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In Kiryat Gat, the oldest gate in Israel was discovered

In an excavation by the Antiquities Authority prior to the construction of a Mekorot company water line in the Kiryat Gat area, an ancient gate was discovered, approximately 5,500 years old * This gate was part of the fortification system of one of the most important mounds for understanding the beginning of urbanization

The gate looking at. Photo by Emil Algam, Antiquities Authority.
The gate looking at. Photo by Emil Algam, Antiquities Authority.

An ancient gate - the oldest known in the Land of Israel, was recently discovered in Tel Arani, near the Kiryat Gat industrial area. For the past month, the Antiquities Authority has been conducting an archaeological dig funded by the Mekorot company, before laying a water line. The site reveals a gate and part of the fortification system of an ancient city, dating to the Early Bronze Age 1B - about 3,300 years BC. These buildings symbolize the beginning of urbanization in Israel in particular, and in the southern Levant in general.

The gate which is considered to be the oldest in Israel so far is found in Tel Arad. This mound is about 300 years later than the gate that has just been discovered.
The gate, which has been preserved to a height of about 1.5 m, consists of a "corridor" of large stones, which led into the ancient city. Two towers were erected on both sides of the gate, which were also made of large stones, with rows of mud bricks between them. This gate is connected to the city wall that was discovered in previous excavations.

Tools found in their entirety on the site. Photo by Emil Algam, Antiquities Authority
Tools found in their entirety on the site. Photo by Emil Algam, Antiquities Authority

Mekorot company said that the archaeological excavations were done as part of the construction of a new water line that will increase the water supply to Kiryat Gat in general, and in particular to the Intel factory, one of the most prominent chip manufacturers in the world, which is a major and prominent consumer of water. The new line will connect the Pelugut Junction area to the east of Kiryat Gat. The length of the line is about 11 km, with diameters of between 48 and 60 inches and a cost of about NIS 90 million. During test drilling, evidence of archeological finds was discovered, and as a result, the Antiquities Authority set out for archeological salvage excavations.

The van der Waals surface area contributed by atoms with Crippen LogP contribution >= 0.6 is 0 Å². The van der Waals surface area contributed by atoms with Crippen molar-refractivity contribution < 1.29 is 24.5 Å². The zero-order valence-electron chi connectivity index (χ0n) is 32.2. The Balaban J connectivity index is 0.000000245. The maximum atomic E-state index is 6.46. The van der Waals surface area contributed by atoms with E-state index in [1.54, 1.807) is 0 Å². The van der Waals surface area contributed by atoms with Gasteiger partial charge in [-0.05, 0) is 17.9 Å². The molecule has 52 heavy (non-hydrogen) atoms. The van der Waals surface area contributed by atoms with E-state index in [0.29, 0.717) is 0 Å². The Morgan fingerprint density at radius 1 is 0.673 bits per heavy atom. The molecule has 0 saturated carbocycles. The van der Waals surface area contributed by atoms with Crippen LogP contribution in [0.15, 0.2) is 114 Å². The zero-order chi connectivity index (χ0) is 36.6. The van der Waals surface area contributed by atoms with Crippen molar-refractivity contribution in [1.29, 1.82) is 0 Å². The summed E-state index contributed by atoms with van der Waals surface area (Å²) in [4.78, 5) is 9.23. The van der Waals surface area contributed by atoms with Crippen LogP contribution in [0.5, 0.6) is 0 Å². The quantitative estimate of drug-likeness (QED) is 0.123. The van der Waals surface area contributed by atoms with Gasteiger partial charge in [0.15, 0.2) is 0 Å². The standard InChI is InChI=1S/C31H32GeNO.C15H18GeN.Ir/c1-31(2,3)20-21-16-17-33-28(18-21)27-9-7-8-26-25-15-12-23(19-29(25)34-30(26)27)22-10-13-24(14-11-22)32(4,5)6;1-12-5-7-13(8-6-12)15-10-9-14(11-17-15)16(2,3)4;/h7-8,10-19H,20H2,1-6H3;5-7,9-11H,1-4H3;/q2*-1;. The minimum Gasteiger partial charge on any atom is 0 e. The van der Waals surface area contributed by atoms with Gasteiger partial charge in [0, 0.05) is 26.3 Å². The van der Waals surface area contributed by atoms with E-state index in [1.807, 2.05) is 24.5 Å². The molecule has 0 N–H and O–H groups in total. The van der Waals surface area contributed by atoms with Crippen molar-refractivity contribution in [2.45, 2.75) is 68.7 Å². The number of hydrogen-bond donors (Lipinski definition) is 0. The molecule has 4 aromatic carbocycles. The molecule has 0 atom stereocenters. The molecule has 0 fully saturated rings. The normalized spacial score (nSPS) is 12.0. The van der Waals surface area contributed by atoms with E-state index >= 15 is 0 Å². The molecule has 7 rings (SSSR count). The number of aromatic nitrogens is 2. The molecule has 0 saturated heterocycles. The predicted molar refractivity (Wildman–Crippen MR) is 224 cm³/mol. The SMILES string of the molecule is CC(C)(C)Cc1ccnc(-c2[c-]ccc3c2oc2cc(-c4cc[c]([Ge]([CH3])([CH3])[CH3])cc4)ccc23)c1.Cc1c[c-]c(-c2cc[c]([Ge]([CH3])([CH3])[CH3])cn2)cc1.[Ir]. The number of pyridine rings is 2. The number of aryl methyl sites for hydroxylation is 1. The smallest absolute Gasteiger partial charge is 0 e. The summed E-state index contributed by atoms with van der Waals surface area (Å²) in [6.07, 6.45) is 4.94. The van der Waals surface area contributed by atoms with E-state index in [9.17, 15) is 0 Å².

According to Emily Bischoff, director of the dig On behalf of the Antiquities Authority: "This is the first time that a gate of such dimensions has been discovered from the Early Bronze Age 1b. In order to build the gate and the walls, stones had to be brought from far away, bricks made and the fortification system built. This is not a one or two person project. The fortification system testifies to social organization, which symbolizes the beginning of urbanism."

"It is likely that any passerby, merchant, or enemy who wanted to enter Tel Arani, had to pass through this impressive gate," says Martin-David Pasternak, period researcher at the Antiquities Authority. "The gate not only protected the settlement in practice, but conveyed the impression that you are entering a place of great power, which is organized politically, socially, and economically. It was a message to the outside - perhaps also to Egypt, which at that time began the process, which at the end of it united into a great empire under King Narmer." Pasternak adds, that "in the later phase of the Early Bronze Age, the Egyptians themselves arrived and settled in the mound, and they also used the gate."

According to Dr. Yitzhak Paz, an archaeologist specializing in the period on behalf of the Antiquities Authority, "Tel Erani, which is about 150 dunams, is a significant early urban center that operated here in the region, during the Early Bronze Age. The mound is part of a large and significant settlement system that was established in the southwest of the Land of Israel at that time. In this array, it is possible to identify the first signs of urbanization processes, such as settlement planning, social stratification and public construction. This is a significant discovery, which changes the dating of the beginning of urbanization in Israel. Extensive excavations conducted by the Antiquities Authority in recent years have dated the beginning of urbanization in Israel to the end of the fourth millennium BCE, however the Tel Erani excavations indicate that this process began even earlier - in the last third of the fourth millennium BCE."

Many archaeological excavations have been conducted at Tel Arani since the mid-50s. These excavations were managed by the Antiquities Division, the Antiquities Network, Ben Gurion University and the University of Krakow. The extensive studies that have been carried out and are being carried out at Tel prove its importance in questions related to the beginning of the urbanization - when did the urbanization begin, what is a city, what are its characteristics and whether or not there was an Egyptian occupation.
According to Eli Escozido, director of the Antiquities Authority, "The discovery of the earliest gate known in Israel adds an important piece of information to the research. In cooperation with the Mekorot company, it was decided to copy the water line, so that the ancient gate will be preserved."

The Mekorot company stated that the line will enter execution work as early as 2023 and will continue throughout 2024. Mekorot stated that the positive cooperation with the Antiquities Authority will also continue at other sites in Israel.

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